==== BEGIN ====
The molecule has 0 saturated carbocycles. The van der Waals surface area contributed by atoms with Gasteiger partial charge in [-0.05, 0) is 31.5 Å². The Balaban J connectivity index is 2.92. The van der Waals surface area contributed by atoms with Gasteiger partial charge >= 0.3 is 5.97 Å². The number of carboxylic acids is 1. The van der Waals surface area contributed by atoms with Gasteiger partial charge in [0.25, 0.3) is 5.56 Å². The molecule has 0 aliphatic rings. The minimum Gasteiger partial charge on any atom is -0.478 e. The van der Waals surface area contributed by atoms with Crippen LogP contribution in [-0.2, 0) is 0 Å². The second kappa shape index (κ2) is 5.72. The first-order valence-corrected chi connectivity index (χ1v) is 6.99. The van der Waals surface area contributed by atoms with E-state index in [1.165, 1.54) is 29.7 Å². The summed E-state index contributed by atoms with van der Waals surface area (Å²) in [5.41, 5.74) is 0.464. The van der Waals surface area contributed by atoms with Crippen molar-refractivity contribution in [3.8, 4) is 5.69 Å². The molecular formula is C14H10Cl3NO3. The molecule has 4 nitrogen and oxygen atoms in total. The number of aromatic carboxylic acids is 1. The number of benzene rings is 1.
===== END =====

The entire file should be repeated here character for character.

The molecule has 0 saturated carbocycles. The van der Waals surface area contributed by atoms with Gasteiger partial charge in [-0.05, 0) is 31.5 Å². The Balaban J connectivity index is 2.92. The van der Waals surface area contributed by atoms with Gasteiger partial charge >= 0.3 is 5.97 Å². The number of carboxylic acids is 1. The van der Waals surface area contributed by atoms with Gasteiger partial charge in [0.25, 0.3) is 5.56 Å². The molecule has 0 aliphatic rings. The minimum Gasteiger partial charge on any atom is -0.478 e. The van der Waals surface area contributed by atoms with Crippen LogP contribution in [-0.2, 0) is 0 Å². The second kappa shape index (κ2) is 5.72. The first-order valence-corrected chi connectivity index (χ1v) is 6.99. The van der Waals surface area contributed by atoms with E-state index in [1.165, 1.54) is 29.7 Å². The summed E-state index contributed by atoms with van der Waals surface area (Å²) in [5.41, 5.74) is 0.464. The van der Waals surface area contributed by atoms with Crippen molar-refractivity contribution in [3.8, 4) is 5.69 Å². The molecular formula is C14H10Cl3NO3. The molecule has 4 nitrogen and oxygen atoms in total. The number of aromatic carboxylic acids is 1. The number of benzene rings is 1.